So, Sunderland AFC have chosen to address the public as tension continues to grow on Wearside over the club’s summer activity and dismal opening to the Championship campaign.
With Simon Grayson’s side hovering just above the relegation places to English football’s third tier, Sunderland’s chief executive has decided to address the media with an ‘exclusive interview’ to the club’s favoured press personnel who report for the Sunderland Echo and the Evening Chronicle.
Offering a few tidbits to those who haven’t read between the lines previously, the CEO’s address reads more like a club statement than any question and answer session with local journalists.
Addressing fan concerns through stage managed press interviews can only go so far. Addressing fan concerns with fans is surely what’s needed at Sunderland AFC right now.
A recurring theme throughout the interview is a stock response from Bain to fan disquiet over the club’s financial dealings both on and off the pitch that various chunks of income have simply been put towards the apparent black hole that is the ‘running of the club’.
And whilst Bain provides a few figures in his address, a little ‘give and take’ features in the numbers he drops which still don’t entirely add up.
I recognise that we have sold players for a large amount of money and our spend is not commensurate with that.
The truth is that every penny of the £33m that we received for Jordan Pickford and Vito Mannone has gone into the running of the club.
Fans have not seen that money paid out on new players this summer, and the reason is that the money was already accounted for, primarily because of significant payments due this summer for players signed in previous seasons.
For the first time, the club acknowledge they had to fork out for 2014’s disastrous handling of the Ricky Alvarez transfer with Bain quoting a figure of £10m shelled out to Inter Milan.
There is also some response to the criticism of the loan exits for Sunderland’s former big money purchases - Fabio Borini, Wahbi Khazri and Papy Djilobodji - that many had derided for failing to bring cash into a cash-less transfer kitty. All have appearance clauses in their season-long deals according to Bain which will trigger permanent deals.
The chief executive has taken a battering to his image this year following own-goals like the club trip to New York which coincided with an announcement that 70-odd staff would be made redundant as well as the twentieth anniversary ‘celebrations’ of the Stadium of Light which attracted such an unpleasant raft of headlines and indeed experience for Sunderland fans who turned out.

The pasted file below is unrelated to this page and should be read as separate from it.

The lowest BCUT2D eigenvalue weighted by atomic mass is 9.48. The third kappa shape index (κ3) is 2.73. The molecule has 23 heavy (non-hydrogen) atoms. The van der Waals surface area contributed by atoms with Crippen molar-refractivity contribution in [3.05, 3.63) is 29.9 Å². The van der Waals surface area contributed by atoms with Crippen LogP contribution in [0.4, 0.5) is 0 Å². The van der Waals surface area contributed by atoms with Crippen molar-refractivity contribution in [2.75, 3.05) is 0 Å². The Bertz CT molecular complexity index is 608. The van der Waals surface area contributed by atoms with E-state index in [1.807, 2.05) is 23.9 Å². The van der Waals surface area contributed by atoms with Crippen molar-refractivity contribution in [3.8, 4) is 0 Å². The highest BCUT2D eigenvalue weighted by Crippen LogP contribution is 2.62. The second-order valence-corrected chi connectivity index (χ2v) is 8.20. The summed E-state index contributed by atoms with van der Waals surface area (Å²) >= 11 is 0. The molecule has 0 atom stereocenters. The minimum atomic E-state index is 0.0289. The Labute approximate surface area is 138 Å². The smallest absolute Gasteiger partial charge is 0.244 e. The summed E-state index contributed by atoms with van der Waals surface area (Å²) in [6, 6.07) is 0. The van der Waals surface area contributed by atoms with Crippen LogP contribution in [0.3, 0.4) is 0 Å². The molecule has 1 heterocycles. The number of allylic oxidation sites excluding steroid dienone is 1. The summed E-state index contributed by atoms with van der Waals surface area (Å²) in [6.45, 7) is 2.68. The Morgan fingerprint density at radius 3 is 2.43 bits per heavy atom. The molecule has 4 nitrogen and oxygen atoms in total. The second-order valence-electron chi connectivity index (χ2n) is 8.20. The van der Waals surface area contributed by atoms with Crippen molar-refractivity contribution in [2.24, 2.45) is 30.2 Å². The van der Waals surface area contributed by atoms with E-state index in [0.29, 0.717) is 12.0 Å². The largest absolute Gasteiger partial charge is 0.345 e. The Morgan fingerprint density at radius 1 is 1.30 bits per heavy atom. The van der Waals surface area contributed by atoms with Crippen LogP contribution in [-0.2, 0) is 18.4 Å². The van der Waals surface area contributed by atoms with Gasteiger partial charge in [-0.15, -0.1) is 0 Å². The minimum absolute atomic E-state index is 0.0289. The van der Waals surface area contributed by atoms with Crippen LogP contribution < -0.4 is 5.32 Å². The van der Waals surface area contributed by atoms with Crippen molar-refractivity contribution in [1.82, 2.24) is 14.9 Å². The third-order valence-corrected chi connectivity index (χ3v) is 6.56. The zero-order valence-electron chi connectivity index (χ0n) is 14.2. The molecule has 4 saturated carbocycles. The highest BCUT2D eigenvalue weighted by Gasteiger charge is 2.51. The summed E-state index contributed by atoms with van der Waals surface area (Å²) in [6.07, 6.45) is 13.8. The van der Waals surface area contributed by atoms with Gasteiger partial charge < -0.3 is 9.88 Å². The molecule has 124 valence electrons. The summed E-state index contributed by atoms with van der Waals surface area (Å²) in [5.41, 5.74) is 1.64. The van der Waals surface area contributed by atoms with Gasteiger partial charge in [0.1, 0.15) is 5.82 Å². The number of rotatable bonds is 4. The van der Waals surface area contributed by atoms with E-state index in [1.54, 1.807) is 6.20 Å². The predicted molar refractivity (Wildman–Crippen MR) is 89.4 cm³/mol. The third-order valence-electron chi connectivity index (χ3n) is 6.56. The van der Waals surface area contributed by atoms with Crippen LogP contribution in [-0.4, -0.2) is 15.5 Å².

An apology for those episodes would not go amiss.
But in his attempts at addressing a carefully pre-selected basket of gripes being aired by supporters with increasing exasperation, it is curious to note Martin Bain’s assumption that none of this soul searching would have been necessary had the club not lost a handful of games in the last few weeks:
I know its repetition but I do genuinely believe the work we’ve done over the summer, everything we’ve done, not just transfers, if we had managed to get the results in recent weeks the mindset would be different.
It’s a curious aside and one which will have many supporters - who have been raising these issues with regularity during the course of 2017 and long before - raising an eyebrow. As if this current run of results - no wins in five - is the real cause of current angst and can be quietened merely by getting a couple of results on the pitch.
If Mr Bain and co happened to cast a gaze around the Stadium of Light last Tuesday for the visit of Nottingham Forest, they will of course have noted the 25,000 Sunderland fans who have now apparently opted not to turn up and follow the city’s football club.
And whilst Mr Bain is at it, perhaps he would care to take a look at the league table and begin to reconcile in his own mind, that it is the decisions taken by himself and the club in the summer which have resulted in the football team looking forlornly upwards at the rest of the Championship, bar the three teams immediately below.
A Part Two is promised by the local press tomorrow. Perhaps then we shall learn how the decision to set Simon Grayson’s budget at a mere £1.25m was actually arrived at and why the club opted not to afford its chosen manager with a transfer kitty of any sort.
Perhaps we will be reassured that the talk of administration is nonsense and that the club will immediately address its dire public image, PR guff, social media faux pas and marketing activity.
Amidst talk of supporter protest this is a CEO under pressure - from all angles. This is also a football club up for sale, and prospective bidders will instantly be put off should the talk of fan unrest continue for any length of time. The boardroom attempt to quieten the hoards may yet pay off.
What is clear though, is there was never any intent to attempt funding a push for promotion whilst the squad has been padded out by short term deals and cheap quick fixes. How you react to what has been said is of course up to you, but there’s nothing much new here and more questions than answers this evening.